Currently viewing the category: "Hummingbird Moths, Sphinx Moths or Hawk Moths"
What's That Bug? does not endorse extermination

Subject:  What kind of moth is this?
Geographic location of the bug:  Upstate New York
Date: 06/09/2019
Time: 12:32 PM EDT
Your letter to the bugman:  A neighbor found this moth in her garden. It sprays a liquid from its hind end when threatened. We are in Bloomingdale, NY. Upstate. Wondering what kind of moth it is.
How you want your letter signed:  Al Schrage

Modest Sphinx

Dear Al,
This is a Modest Sphinx,
Pachysphinx modesta, and we speculate that the “liquid from its hind end” is a byproduct of its recent metamorphosis into an adult.  You can read more about the Modest Sphinx on Sphingidae of the Americas.

What's That Bug? does not endorse extermination

Subject:  Strange Large Moth
Geographic location of the bug:  Whitehouse, Texas (Near Tyler)
Date: 06/04/2019
Time: 04:10 PM EDT
Your letter to the bugman:  This moth hangs around a flowering tree in our back yard along with lots of bumblebees. The blooms are blue and very fragrant. To us, it seems the moth’s coloration kind of memics a bumblebee perhaps as protection from predators.
How you want your letter signed:  Bob & Elaine Jackson

Nessus Sphinx

Dear Bob & Elaine,
This is a diurnal Sphinx Moth in the family Sphingidae, and many members of this family that fly during the day are confused with hummingbirds because of their method of hovering while feeding.  Your Moth is a Nessus Sphinx,
Amphion floridensis.  According to Sphingidae of the Americas:  ” The adult Nessus sphinx, which flies during the day and at dusk, has two bright yellow bands on the tufted abdomen.  At rest, dark red-brown upperwings hide the red-orange median band and yellow spot of the hindwings.”

 

What's That Bug? does not endorse extermination

Subject:  moth
Geographic location of the bug:  Idaho
Date: 05/15/2019
Time: 10:06 PM EDT
Your letter to the bugman:  hey buggy man…I found this on my wall east side late afternoon in Idaho…we have maple trees and some blue spruce trees. may have some poplar trees around too.
How you want your letter signed:  Gary

Possibly Twin Spotted Sphinx

Dear Gary,
This is a Sphinx Moth in the genus Smerinthus, but we are uncertain of the species as there are to possible species that are known to fly in Idaho, and they are very difficult to distinguish from one another.  One possibility pictured on Sphingidae of the Americas is the Twin Spotted Sphinx,
Smirinthus jamaicensis, and the other species with no common name, Smirinthus ophthalmica, is also pictured on Sphingidae of the Americas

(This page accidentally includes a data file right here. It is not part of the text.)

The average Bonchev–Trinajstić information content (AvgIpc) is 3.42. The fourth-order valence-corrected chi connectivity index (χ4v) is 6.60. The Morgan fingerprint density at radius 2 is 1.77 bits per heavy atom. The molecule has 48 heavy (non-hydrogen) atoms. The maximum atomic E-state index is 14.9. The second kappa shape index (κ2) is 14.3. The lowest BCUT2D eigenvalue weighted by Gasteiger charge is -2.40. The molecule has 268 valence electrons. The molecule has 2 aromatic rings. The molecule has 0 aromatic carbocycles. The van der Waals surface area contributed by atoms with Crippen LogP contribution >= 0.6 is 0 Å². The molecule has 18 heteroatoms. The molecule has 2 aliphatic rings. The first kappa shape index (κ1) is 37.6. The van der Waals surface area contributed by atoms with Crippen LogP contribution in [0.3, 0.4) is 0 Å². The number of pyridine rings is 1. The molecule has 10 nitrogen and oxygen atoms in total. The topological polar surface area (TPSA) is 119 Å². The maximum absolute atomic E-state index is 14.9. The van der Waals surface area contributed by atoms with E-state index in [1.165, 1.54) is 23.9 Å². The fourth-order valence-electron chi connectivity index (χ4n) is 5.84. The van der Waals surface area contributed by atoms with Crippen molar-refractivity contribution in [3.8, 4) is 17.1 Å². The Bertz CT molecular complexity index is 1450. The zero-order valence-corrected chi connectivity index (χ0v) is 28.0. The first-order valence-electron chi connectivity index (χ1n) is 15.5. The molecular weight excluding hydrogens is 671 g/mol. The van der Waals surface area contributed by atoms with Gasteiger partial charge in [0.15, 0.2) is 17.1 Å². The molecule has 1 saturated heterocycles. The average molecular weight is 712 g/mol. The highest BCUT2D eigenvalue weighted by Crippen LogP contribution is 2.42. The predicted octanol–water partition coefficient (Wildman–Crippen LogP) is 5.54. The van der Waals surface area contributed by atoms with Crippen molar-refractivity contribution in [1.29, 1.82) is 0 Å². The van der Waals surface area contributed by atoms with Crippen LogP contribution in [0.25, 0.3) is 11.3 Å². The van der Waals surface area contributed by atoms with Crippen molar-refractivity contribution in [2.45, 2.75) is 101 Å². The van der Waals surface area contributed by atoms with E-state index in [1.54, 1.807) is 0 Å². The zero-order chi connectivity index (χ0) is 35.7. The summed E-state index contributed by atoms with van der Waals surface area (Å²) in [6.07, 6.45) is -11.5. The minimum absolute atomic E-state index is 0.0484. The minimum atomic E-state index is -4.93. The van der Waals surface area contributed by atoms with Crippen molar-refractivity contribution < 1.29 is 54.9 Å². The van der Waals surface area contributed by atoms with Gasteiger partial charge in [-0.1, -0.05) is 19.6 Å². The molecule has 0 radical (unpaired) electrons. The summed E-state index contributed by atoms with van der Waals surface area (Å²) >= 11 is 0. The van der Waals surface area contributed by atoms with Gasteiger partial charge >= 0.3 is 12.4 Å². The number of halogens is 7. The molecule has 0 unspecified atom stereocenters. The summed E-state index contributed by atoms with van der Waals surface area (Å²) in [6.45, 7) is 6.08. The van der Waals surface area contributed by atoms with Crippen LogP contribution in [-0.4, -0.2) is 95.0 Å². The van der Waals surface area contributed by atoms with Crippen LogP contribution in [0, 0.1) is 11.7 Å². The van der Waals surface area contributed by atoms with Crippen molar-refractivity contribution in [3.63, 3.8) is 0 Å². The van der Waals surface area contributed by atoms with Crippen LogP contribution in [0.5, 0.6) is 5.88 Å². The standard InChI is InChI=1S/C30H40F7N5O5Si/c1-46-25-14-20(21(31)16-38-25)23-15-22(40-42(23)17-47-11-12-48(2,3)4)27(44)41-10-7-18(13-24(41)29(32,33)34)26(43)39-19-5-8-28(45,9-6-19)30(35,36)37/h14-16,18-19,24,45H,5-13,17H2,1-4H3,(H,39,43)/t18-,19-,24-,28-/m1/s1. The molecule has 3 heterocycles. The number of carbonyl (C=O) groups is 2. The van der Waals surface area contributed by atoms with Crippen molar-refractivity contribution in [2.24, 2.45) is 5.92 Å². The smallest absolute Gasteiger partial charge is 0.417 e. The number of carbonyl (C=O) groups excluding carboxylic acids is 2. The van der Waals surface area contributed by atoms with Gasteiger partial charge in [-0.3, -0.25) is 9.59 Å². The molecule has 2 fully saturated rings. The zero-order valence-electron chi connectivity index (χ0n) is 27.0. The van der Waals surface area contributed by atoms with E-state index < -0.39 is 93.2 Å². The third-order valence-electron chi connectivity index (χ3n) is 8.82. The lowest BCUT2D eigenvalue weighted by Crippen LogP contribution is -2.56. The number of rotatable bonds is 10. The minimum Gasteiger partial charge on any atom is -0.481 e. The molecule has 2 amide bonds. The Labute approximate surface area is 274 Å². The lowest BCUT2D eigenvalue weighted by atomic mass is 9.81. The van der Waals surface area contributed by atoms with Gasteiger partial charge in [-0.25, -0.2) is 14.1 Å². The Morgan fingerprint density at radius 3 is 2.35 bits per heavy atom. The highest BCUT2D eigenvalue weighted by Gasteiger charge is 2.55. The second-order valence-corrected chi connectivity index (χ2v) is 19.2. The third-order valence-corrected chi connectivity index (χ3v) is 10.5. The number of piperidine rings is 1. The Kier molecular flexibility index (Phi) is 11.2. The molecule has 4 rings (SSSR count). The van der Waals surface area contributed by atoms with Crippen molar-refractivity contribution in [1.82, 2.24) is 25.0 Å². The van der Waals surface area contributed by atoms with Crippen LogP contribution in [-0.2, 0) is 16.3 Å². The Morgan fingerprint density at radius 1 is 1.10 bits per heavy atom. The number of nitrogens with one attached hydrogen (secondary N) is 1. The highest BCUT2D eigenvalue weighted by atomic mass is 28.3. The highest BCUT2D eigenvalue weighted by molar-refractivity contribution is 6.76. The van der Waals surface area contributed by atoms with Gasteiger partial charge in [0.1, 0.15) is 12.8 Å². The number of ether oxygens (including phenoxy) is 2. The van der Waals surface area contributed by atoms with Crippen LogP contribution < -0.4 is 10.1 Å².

What's That Bug? does not endorse extermination

Subject:  Lime green hawk moth?
Geographic location of the bug:  Christiana Tn
Date: 05/06/2019
Time: 05:57 PM EDT
Your letter to the bugman:  What type of moth is this? Closest I could find was a lime green hawk moth but they are not known in this area.
How you want your letter signed:  Tiffany

Virginia Creeper Sphinx

Dear Tiffany,
The Lime Hawk Moth is a European species in the same family as your Virginia Creeper Sphinx,
Darapsa myron, also known as the Hog SphinxAccording to Sphingidae of the Americas:  “Darapsa myron larvae feed on Virginia creeper (Parthenocissus quinquefolia), Grape (Vitis), Ampelopsis, and Viburnum.”  According to BugGuide:  “very common; sometimes abundant.”

Virginia Creeper Sphinx

What's That Bug? does not endorse extermination

Subject:  Flying large bug
Geographic location of the bug:  Phoenix az
Date: 04/02/2019
Time: 10:40 PM EDT
Your letter to the bugman:  What is this?
How you want your letter signed:  Honi

Whitelined Sphinx

Dear Honi,
This is a Whitelined Sphinx Moth, and they are currently flying in Southern California since there are three resting on the front door of the WTB? offices.  Significant rainfall in the southwest this winter resulted in “super blooms” in many desert areas, and the increase in vegetation also resulted in more food for caterpillars and moths.  We have yet to receive any reports of large numbers of Whitelined Sphinx Caterpillars this year, though we suspect we will receive such reports before long.  Some years the Whitelined Sphinx Moths are quite plentiful, and we suspect this will be one of those years.

What's That Bug? does not endorse extermination

Subject:  Need to know
Geographic location of the bug:  Gettysburg, PA
Date: 04/02/2019
Time: 12:54 PM EDT
Your letter to the bugman:  Curious what this is?
How you want your letter signed:  Dee

Virginia Creeper Sphinx

Dear Dee,
Is this a current sighting or was this image taken previously?  This is a Virginia Creeper Sphinx, and based on BugGuide data, the earliest reported sightings in Pennsylvania occur in May, so an early April sighting seems quite unusual.  You can find additional information on Sphingidae of the Americas.

What's That Bug? does not endorse extermination